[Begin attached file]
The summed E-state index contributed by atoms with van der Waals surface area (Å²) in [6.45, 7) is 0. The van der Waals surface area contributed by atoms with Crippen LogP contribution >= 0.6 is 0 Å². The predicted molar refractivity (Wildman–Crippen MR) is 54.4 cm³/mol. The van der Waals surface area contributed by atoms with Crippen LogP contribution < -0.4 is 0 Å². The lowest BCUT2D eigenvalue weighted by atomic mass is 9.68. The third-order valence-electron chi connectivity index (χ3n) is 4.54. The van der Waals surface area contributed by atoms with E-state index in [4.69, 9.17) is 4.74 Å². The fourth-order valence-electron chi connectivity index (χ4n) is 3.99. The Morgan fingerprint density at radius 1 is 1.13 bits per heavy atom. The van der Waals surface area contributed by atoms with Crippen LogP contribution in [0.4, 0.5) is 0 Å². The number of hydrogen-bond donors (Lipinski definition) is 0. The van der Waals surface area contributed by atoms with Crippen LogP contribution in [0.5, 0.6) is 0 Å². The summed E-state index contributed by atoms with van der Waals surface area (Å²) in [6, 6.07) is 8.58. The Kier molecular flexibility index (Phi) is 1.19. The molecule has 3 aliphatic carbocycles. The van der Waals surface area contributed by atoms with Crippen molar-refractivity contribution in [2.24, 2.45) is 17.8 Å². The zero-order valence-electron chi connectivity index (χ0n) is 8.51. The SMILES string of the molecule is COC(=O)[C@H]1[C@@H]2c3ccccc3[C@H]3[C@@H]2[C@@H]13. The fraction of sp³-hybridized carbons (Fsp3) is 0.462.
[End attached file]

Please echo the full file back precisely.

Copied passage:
The summed E-state index contributed by atoms with van der Waals surface area (Å²) in [6.45, 7) is 0. The van der Waals surface area contributed by atoms with Crippen LogP contribution >= 0.6 is 0 Å². The predicted molar refractivity (Wildman–Crippen MR) is 54.4 cm³/mol. The van der Waals surface area contributed by atoms with Crippen LogP contribution < -0.4 is 0 Å². The lowest BCUT2D eigenvalue weighted by atomic mass is 9.68. The third-order valence-electron chi connectivity index (χ3n) is 4.54. The van der Waals surface area contributed by atoms with E-state index in [4.69, 9.17) is 4.74 Å². The fourth-order valence-electron chi connectivity index (χ4n) is 3.99. The Morgan fingerprint density at radius 1 is 1.13 bits per heavy atom. The van der Waals surface area contributed by atoms with Crippen LogP contribution in [0.4, 0.5) is 0 Å². The number of hydrogen-bond donors (Lipinski definition) is 0. The van der Waals surface area contributed by atoms with Crippen LogP contribution in [0.5, 0.6) is 0 Å². The summed E-state index contributed by atoms with van der Waals surface area (Å²) in [6, 6.07) is 8.58. The Kier molecular flexibility index (Phi) is 1.19. The molecule has 3 aliphatic carbocycles. The van der Waals surface area contributed by atoms with Crippen molar-refractivity contribution in [2.24, 2.45) is 17.8 Å². The zero-order valence-electron chi connectivity index (χ0n) is 8.51. The SMILES string of the molecule is COC(=O)[C@H]1[C@@H]2c3ccccc3[C@H]3[C@@H]2[C@@H]13. The fraction of sp³-hybridized carbons (Fsp3) is 0.462.